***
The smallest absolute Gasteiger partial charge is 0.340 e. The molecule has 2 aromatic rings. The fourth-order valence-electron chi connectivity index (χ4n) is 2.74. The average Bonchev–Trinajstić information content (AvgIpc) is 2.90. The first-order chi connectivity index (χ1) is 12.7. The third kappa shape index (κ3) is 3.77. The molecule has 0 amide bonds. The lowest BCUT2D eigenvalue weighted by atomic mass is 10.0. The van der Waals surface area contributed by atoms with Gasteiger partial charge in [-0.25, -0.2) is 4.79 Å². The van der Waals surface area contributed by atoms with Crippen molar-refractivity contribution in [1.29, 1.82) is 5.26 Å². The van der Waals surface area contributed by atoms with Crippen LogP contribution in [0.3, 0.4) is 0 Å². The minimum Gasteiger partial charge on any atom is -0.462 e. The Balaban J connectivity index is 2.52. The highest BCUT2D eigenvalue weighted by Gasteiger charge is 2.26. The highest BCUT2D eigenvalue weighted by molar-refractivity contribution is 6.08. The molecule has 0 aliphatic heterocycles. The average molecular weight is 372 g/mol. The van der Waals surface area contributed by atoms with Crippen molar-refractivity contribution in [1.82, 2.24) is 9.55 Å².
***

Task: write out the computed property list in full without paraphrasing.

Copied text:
The smallest absolute Gasteiger partial charge is 0.340 e. The molecule has 2 aromatic rings. The fourth-order valence-electron chi connectivity index (χ4n) is 2.74. The average Bonchev–Trinajstić information content (AvgIpc) is 2.90. The first-order chi connectivity index (χ1) is 12.7. The third kappa shape index (κ3) is 3.77. The molecule has 0 amide bonds. The lowest BCUT2D eigenvalue weighted by atomic mass is 10.0. The van der Waals surface area contributed by atoms with Gasteiger partial charge in [-0.25, -0.2) is 4.79 Å². The van der Waals surface area contributed by atoms with Crippen molar-refractivity contribution in [1.29, 1.82) is 5.26 Å². The van der Waals surface area contributed by atoms with Crippen LogP contribution in [0.3, 0.4) is 0 Å². The minimum Gasteiger partial charge on any atom is -0.462 e. The Balaban J connectivity index is 2.52. The highest BCUT2D eigenvalue weighted by Gasteiger charge is 2.26. The highest BCUT2D eigenvalue weighted by molar-refractivity contribution is 6.08. The molecule has 0 aliphatic heterocycles. The average molecular weight is 372 g/mol. The van der Waals surface area contributed by atoms with Crippen molar-refractivity contribution in [1.82, 2.24) is 9.55 Å².